Scotland to lose IRB Sevens host role to France
Scotland is to lose its role as a host nation of rugby union's international tournament, the Sevens World Series.
As of 2016, France is to be preferred as one of the nine countries on the circuit, BBC Scotland has discovered.
An official announcement is expected soon, but the Scottish Rugby Union learned of the news last week.
Scotstoun Stadium in Glasgow has been home to the Scottish leg of the IRB-run sevens, a prestigious global event, for the last three years.
Starting this year in Australia, teams travel all over the world, ending this time round in England.
But, when the IRB Sevens returns to Scotstoun in May, it will be for the last time until 2019 at the earliest because the Scottish bid has been overlooked in favour of one from Paris.
Prior to being hosted at Scotstoun, the event was held at the home of Scotland's national team, Murrayfield Stadium in Edinburgh, for five years.
The move to the smaller, 15,000-capacity venue, where the hosts finished fourth as world champions New Zealand won in May, has attracted, on average over the three years, crowds of 26,000 for the two days' play.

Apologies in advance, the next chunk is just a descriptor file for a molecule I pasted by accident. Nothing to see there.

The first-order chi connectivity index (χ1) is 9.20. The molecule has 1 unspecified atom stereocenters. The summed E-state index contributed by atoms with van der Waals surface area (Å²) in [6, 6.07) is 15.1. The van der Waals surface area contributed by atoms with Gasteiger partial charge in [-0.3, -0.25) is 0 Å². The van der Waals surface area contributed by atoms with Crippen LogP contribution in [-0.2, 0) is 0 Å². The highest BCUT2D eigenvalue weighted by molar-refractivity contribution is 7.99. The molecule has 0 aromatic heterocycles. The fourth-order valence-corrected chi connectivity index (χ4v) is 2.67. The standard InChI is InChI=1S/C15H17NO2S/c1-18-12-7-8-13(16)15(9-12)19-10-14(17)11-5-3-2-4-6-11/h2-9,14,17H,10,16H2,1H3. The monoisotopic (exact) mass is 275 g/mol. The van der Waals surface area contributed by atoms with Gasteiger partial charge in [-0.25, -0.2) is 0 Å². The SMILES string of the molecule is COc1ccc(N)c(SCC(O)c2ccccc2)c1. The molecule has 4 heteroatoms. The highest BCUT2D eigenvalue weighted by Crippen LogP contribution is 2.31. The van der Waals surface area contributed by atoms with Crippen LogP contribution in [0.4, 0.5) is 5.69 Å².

However, the news of the failed Scottish bid comes only three months after Ibrox Stadium in Glasgow hosted 171,000 fans across four sessions of Commonwealth Games rugby sevens.
Organisers would not comment on the matter on Tuesday, nor would the Scottish Rugby Union, which has learned of the IRB's decision but has not yet received formal word of it.
However, the loss of this tournament would be a bitter pill for the SRU to swallow and not one it is likely to take without registering deep disappointment with the IRB.
Nonetheless, unless there is a drastic change of heart by rugby's governing body, it seems the feel-good factor around sevens in Glasgow will soon be a thing of the past.
Scotland is not the only country that will be dejected at the IRB's choice of host nations. Japan, where the 2019 Rugby World Cup will be staged, has lost its place on the sevens circuit to Singapore.